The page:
For feature in Verve entitled, Why women must say yes in the bedroom, The Star. zenaide, couple, relationship, sex, bed, sleep,

QUESTION: I met my second husband after a whirlwind romance aged 47, just as I thought I’d never find love again.

We’ve been together for four years and I’m having the best sex of my life, but we’ve never managed to reach orgasm together, which makes me sad. What can I do?


ANSWER: Has it occurred to you that you’re having the best sex of your life precisely because you take turns to concentrate on giving each other maximum pleasure, rather than striving for some ersatz Hollywood joint-climax scenario?

The myth that coming together is easy-peasy certainly filtered down from the movies. It makes me laugh when you see women writhing in ecstasy without any form of foreplay. Back here on planet Earth, the story is somewhat different.

Women tend to want a slower and more tactile build-up than men before they reach orgasm.

Why have you placed emphasis on achieving some kind of Earth-shattering crescendo? It’s perfectly possible to have satisfying sex where one or both partners don’t happen to have an orgasm. There’s often too much focus on one particular outcome, when feeling loved, connected and embraced can be a glorious end in itself.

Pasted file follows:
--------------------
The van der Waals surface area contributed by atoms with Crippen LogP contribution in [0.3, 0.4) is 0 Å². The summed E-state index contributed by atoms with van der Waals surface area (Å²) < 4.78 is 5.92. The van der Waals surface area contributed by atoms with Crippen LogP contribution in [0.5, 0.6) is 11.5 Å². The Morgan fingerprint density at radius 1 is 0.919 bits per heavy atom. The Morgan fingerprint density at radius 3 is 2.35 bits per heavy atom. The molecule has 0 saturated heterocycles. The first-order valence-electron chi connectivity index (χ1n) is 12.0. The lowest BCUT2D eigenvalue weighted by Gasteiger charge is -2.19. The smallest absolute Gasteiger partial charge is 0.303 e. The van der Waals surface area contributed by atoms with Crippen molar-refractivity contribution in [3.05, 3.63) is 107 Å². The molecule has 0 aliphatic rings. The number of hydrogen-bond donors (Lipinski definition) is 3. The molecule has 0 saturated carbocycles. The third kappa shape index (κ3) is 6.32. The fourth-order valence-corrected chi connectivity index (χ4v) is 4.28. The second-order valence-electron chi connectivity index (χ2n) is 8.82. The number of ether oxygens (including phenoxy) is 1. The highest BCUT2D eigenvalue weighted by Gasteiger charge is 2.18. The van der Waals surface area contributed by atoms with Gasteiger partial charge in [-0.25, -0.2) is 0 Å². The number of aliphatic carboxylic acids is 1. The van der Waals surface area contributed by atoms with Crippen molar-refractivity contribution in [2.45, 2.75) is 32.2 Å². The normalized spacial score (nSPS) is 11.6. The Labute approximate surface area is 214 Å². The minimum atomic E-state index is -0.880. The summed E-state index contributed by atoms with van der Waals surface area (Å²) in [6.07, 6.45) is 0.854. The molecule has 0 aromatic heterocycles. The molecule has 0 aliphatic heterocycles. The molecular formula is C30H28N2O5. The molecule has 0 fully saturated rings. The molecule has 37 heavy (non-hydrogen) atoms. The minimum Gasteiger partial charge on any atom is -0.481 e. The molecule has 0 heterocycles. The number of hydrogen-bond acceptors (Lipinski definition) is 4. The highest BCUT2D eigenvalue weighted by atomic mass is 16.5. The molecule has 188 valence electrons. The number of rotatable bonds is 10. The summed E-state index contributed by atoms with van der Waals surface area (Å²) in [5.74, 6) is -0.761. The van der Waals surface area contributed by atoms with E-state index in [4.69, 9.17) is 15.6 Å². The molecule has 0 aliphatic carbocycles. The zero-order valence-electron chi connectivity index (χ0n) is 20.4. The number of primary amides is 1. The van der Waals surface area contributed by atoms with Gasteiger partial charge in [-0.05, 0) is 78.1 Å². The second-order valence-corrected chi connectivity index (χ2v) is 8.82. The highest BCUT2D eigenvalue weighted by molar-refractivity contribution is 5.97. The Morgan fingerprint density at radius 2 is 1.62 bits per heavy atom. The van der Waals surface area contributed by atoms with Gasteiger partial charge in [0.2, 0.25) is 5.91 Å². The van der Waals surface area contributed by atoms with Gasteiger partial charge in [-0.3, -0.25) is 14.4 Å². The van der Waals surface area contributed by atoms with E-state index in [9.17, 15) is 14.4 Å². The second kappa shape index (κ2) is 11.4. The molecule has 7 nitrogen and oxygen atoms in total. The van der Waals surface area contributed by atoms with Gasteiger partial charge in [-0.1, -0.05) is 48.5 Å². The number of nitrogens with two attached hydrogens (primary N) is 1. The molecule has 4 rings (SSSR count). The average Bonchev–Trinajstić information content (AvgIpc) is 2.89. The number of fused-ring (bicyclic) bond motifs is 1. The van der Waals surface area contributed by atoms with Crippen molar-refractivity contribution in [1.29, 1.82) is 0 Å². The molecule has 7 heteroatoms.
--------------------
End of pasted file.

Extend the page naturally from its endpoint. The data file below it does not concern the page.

If you can open up to close friends about this worry, I am certain you will discover that almost none of them are regularly in sync with their partners.

I wonder where the pressure is coming from for you to feel your sex life is missing something - has your husband expressed any dissatisfaction? My guess is he’s more than satisfied.

So I urge you to stop being sad and concentrate on giving and receiving pleasure. You are far more likely to find that some kind of duet moment happens by accident than design, once you free your mind from anxiety.

In short: don’t ask for the moon when you have the stars.

Daily Mail